Early in the year 2000, I answered a request from Professor Bernard Hibbitts, asking for volunteers to assist with the development of JURIST, the legal education portal he had created and developed at the University of Pittsburgh. I had no particular idea of how I might assist, but Bernard apparently found a biography for me somewhere in cyberspace, analyzed it, and came up with the suggestion that I compile a resource guide on the law of the upcoming presidential election. He correctly deduced that this would be an area of interest to me and I quickly agreed. The resulting product "aired" first in March, and was a collection of on-line resources, with brief introductory comments from me, covering the key legal topics that always accompany a presidential election, or at least were likely to figure in this one. Campaign finance was the major focus, but I also included some materials on broadcasting, presidential debates, the electoral college, and voter registration. At the time, that seemed to be all one ever could want to know about election law.
All that, of course, changed on November 7, when the Florida popular vote was counted (for the first time). The nation was plunged into an uncertain and archaic world of chads, recounts, contests, and butterfly ballots. While I gazed blankly at CNN for hours, Bernard and his band of wizards had immediately sprung into action to gather some additional materials for the Election Guide on recount procedures and voter fraud. On November 8, he gently prodded me into further action, and thus began our particular version of the 36-day odyssey.
Bernard & Co. quietly and effortlessly amassed a large collection, augmented daily, of links and resources for the filings in the expanding number of Florida lawsuits, as well as very valuable resources for Florida statutory and case law. My primary contribution was a frequently-asked-question (and answer) column, in which I attempted to give plain-English-yet-thorough answers to some of the questions on many observers' minds. The initial round of questions concerned the infamous Palm Beach County "butterfly ballot," which started out as the focus of controversy but was quickly eclipsed by other issues. The "FAQ" materials were updated daily (usually several times daily) as new wrinkles appeared or court decisions were rendered. The breadth of FAQ topics expanded paralleled the expanding contours of the election disputes; we added discussion and resources relating to absentee ballots, manual recounts, the 12th Amendment, overseas ballots, federal civil rights law, transition planning, the electoral college, and other topics. (Mechanically, I e-mailed all of my contributions to JURIST HQ in Pittsburgh, where it was promptly added to the site -- and thankfully proofread.)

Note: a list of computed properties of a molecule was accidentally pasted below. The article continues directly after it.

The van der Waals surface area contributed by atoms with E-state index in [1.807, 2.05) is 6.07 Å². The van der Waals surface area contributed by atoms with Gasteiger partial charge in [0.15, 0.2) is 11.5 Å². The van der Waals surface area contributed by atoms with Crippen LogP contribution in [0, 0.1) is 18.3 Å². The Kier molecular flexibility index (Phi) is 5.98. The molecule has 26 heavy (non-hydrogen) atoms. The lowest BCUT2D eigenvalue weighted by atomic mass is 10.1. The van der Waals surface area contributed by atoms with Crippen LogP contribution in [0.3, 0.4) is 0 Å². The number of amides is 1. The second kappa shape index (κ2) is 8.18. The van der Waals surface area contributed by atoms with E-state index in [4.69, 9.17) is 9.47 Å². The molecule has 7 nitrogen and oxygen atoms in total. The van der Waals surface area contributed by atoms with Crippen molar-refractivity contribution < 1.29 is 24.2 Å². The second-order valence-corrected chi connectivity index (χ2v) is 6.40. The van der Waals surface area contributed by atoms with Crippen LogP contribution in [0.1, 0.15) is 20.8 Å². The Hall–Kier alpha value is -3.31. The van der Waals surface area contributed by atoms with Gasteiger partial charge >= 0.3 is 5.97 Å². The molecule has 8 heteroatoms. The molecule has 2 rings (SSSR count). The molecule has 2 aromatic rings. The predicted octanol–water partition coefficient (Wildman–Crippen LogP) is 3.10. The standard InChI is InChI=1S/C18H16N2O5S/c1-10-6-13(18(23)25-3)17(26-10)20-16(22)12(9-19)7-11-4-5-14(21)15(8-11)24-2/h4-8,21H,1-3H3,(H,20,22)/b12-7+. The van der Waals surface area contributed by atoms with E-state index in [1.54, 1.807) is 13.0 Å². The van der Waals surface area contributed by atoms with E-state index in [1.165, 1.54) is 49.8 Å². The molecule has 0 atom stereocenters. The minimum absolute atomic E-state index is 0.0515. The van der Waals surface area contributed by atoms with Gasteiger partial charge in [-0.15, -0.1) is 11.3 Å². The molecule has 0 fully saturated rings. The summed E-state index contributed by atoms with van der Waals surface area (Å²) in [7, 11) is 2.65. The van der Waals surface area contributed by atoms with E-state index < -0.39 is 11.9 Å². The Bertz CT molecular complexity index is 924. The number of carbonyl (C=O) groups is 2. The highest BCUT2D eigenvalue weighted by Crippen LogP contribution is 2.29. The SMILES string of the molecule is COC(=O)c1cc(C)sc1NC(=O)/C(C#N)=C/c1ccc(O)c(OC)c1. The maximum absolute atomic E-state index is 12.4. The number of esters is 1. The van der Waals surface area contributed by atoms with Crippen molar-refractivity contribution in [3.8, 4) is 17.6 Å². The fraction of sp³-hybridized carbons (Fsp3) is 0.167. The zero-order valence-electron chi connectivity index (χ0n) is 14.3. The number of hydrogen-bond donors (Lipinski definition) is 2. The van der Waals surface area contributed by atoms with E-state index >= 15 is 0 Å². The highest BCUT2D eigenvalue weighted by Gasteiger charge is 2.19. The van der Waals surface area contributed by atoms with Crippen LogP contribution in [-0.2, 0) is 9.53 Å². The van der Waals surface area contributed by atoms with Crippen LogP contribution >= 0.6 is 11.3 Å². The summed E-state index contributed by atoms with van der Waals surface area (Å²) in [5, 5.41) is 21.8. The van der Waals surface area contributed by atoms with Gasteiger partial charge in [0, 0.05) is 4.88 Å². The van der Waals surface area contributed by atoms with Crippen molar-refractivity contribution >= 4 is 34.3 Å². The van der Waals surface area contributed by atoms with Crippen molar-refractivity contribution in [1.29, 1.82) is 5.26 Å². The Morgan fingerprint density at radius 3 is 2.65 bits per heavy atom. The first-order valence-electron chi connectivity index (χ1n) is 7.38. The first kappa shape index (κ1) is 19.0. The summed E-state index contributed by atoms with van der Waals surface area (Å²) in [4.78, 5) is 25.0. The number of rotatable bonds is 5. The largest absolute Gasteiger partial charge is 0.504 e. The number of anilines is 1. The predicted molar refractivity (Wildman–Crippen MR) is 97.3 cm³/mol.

As the pace of litigation and court decisions quickened, I added an omnibus question entitled "What's going on?" In the WGO column, I sought to give a thumbnail sketch of the day's legal events. The WGO "answer" often was updated three or four times per day. At Bernard's suggestion, I also added a glossary to aid in deciphering some of the new additions to the national vocabulary and, later, a tabular "Status Report" that gave readers an at-a-glance update of the status of and developments in each of the major court cases. The original campaign finance-plus election guide became a small link from the new guide.
As my capsule biography on the site disclosed, my relevant legal experience has been on the Democratic side. However, I was determined not to mix advocacy with analysis on this project and hopefully no "spin" infected any of my commentary. Indeed, I declined at least two appearances on major national broadcasts because they were searching for an expert willing to advocate the Gore position.
We were fortunate in being able to enlist several constitutional scholars to add their original commentary on aspects of the election disputes. These pieces were uniformly provocative, timely, and enhanced the quality of the ongoing debate. In particular, Cumberland constitutional historian Bill Ross was a regular contributor. Bernard Hibbitts also paired two constitutional heavyweights with differing orientations -- Ronald Rotunda and Peter Shane -- in a running e-mail dialogue that tracked the issues of the day.
One of the most enjoyable aspects of the otherwise draining saga were the many e-mail exchanges I had with JURIST readers. Most, but not all, of the comments and questions that we received came from nonlawyers. Inquiries came from across the United States, as well as from Norway, Ireland, Australia and elsewhere. All of the questions were good ones, and several caused me to refine or rethink some of my approaches to issues. We began to post some of this "viewer mail" in a designated area of the site.
In retrospect, I sincerely believe that we were able to fill a gap in the torrent of media coverage of the contested 2000 election. Some of the other media organizations offered access to some of the primary litigation materials, and others offered some truncated legal analyses, but JURIST was the only Website that maintained comprehensive, current, accurate, and unbiased information of a range and quality useful to a wide variety of people, from lawyers, to journalists, to those seeking to become informed citizens and participate in the national debate. Visitors to JURIST could find out what the breaking news was, then get some distillation of the legal principles that were shaping the day's events, and then read for themselves the statutory provisions or case law in play, the parties' briefs, and the court decisions. Hopefully these resources will be of lasting value as many people continue to study this remarkable moment in our nation's history.
Dean Tony Sutin
Appalachian Law School